Jose Gutierrez gave his life for this country like the many others that we honor today on Memorial Day except that he did not have the title of citizen when he enlisted nor when he died. The 22-year-old Guatemalan orphan is often remembered as one of the first U.S. military members to die in the Iraq War. However, for immigrant advocates he is often remembered as the face of what the undocumented border crossers can and want do for this country – serve it and honor it.
You see Lance Corporal Gutierrez entered the country illegally after a harrowing trek from Guatemala via Mexico to the U.S. He was only 11 years old when he left Guatemala. He was immediately arrested by immigration officials but as an unaccompanied minor, he was allowed to stay. I am sure, that legal gesture of humanity was never forgotten by this young man without a country. Though he received his legal residence when he turned 18-years-old he had not completed his citizenship process when he died on March 21, 2003 in southern Iraq.
Gutierrez was granted his citizenship papers posthumously.
Would young Gutierrez have felt as patriotic with all the anti-immigrant rhetoric of today, with the persistent perception of the undocumented as only takers? What would he think if he heard Republican Presidential candidate Mitt Romney wishing the likes of Gutierrez, the illegal, would self-deport.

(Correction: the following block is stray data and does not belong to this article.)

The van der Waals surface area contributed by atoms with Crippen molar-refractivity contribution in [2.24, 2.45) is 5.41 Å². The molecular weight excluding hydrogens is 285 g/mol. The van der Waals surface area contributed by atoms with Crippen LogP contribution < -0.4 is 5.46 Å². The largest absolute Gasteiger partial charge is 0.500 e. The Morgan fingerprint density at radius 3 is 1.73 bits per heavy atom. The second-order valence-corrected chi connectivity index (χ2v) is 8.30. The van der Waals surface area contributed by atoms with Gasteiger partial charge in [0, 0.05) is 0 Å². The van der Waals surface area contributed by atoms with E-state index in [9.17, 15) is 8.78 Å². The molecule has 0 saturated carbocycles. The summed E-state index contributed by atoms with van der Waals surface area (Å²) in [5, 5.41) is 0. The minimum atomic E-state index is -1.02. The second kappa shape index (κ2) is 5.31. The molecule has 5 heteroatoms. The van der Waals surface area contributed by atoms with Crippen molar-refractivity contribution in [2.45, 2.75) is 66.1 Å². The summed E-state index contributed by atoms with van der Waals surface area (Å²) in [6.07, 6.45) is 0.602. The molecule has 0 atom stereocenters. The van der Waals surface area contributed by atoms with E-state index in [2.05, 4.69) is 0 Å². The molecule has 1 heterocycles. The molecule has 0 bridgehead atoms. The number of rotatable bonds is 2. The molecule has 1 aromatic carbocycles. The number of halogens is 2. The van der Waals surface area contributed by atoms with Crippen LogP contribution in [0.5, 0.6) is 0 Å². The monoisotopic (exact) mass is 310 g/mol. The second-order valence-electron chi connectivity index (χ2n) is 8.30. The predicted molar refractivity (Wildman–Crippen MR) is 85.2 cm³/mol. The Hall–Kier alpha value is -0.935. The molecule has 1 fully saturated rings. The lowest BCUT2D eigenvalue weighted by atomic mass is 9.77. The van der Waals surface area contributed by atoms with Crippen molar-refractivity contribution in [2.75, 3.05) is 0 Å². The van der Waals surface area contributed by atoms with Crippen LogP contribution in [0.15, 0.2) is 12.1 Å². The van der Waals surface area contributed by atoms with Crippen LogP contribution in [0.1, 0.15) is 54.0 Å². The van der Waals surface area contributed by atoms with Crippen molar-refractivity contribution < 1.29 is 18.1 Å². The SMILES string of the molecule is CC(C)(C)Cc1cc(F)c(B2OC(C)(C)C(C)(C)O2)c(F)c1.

We will never know because he died fighting for a country he always called home even when he wore the title of ‘illegal alien’ and not Lance Corporal.
The country’s history is sprinkled with countless women and men who are foreign-born and served in the military. Recent figures show that twelve percent of the foreign-born serving this country are not citizens and most come from Latin America.
So at a time in the country where there is much political debate around how many immigrants should we allow into the country legally and what to do with those here illegally, these brave men and women are focused on serving and protecting.
More than 100 immigrants have been granted citizenship posthumously after dying in Afghanistan and Iraq.
It is bittersweet to honor Jose Gutierrez who died for a country that many would say was not his, lucky for us he just never realized it nor needed papers to prove it to himself.